To a degree, the Evan Parker gig recalled the drumless chamber jazz that Shipp documented so richly on the Hat Hut label starting in the mid-’90s. But Shipp has expanded his role over the past decade, facilitating new aesthetic models as curator of Thirsty Ear’s Blue Series. By now the series boasts a sprawling catalog of music ranging from pure acoustic to pure electronic and many points between—from trumpeter Roy Campbell Jr. to “mutantrumpeter” Ben Neill, from the microtonal viola of Mat Maneri to the futurist turntable collage of DJ Spooky. Shipp’s earlier encounters with Evan Parker, heard on Spring Heel Jack’s Blue Series efforts Amassed (2002) and Live (2003), involved improvisers and sound designers in a unique and compelling transaction.
It was the Blue Series that landed Shipp on the March 2003 cover of JazzTimes, as the poster child for “jazztronica.” The practice of blurring and melding musical worldviews has only continued to flower and refine itself in the ensuing years. “It was nothing new, jazz musicians doing electronic or electric music,” Shipp observes. “But I guess in my sense I was keeping my ‘avant-garde’ pedigree intact while doing it, which might have been a slightly new angle.”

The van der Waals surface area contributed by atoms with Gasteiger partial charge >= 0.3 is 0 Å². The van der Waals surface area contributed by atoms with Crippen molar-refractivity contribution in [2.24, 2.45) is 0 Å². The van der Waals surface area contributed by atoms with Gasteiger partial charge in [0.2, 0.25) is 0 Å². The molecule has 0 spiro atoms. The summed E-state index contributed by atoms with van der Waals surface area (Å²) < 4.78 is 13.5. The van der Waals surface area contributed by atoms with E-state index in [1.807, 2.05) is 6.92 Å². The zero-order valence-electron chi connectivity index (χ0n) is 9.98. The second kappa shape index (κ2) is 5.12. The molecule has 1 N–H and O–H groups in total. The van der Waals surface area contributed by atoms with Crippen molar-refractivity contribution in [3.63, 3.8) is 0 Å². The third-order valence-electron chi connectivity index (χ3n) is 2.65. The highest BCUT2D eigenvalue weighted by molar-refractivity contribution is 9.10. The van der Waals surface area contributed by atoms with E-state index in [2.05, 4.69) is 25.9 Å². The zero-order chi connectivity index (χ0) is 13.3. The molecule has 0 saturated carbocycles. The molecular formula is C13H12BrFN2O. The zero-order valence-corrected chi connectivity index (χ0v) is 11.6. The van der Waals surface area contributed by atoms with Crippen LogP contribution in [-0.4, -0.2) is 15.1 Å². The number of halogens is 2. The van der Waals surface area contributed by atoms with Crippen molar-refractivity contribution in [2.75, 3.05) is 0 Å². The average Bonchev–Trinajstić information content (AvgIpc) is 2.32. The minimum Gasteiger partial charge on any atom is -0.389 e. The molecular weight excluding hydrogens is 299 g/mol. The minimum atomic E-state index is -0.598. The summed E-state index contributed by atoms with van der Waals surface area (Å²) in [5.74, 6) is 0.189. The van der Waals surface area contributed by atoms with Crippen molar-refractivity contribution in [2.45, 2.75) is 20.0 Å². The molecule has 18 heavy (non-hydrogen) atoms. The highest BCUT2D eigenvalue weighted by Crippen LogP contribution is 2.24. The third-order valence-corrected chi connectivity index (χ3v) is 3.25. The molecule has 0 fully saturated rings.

Shipp’s Blue Series albums have varied widely: acoustic quartets on Pastoral Composure and New Orbit, electro-acoustic hybrids with programmer/engineer FLAM on Nu Bop, Equilibrium and Harmony and Abyss, solo piano on One and the new 4D. “Well, I see everything merging,” Shipp remarks. “I’m not trying to prove any points. I’m just doing whatever needs to be done in the moment. With that in mind, it allows you to integrate everything you’ve ever experienced. I can even do a solo recording like 4D and use things I learned doing electronic stuff.” Examples? “Not that I could overtly say. It’s something very subtle that goes on in my own psyche. Ideas about spacing, resonance.”
Apart from a forthcoming sequel to Antipop Consortium vs. Matthew Shipp (2003), Shipp says he’s more or less done with electronica. His most recent Blue Series discs, Piano Vortex and Harmonic Disorder, showcased his trio with Joe Morris on bass and Whit Dickey on drums, but this unit too has fallen by the wayside. (Shipp has formed another trio with Dickey, featuring Michael Bisio on bass.) Of his decision to return to solo piano, he explains: “I felt that the trio had built to an apotheosis, and coming off of that, I didn’t want to do anything with other people right now. I felt I could depend on myself to get to the next step.”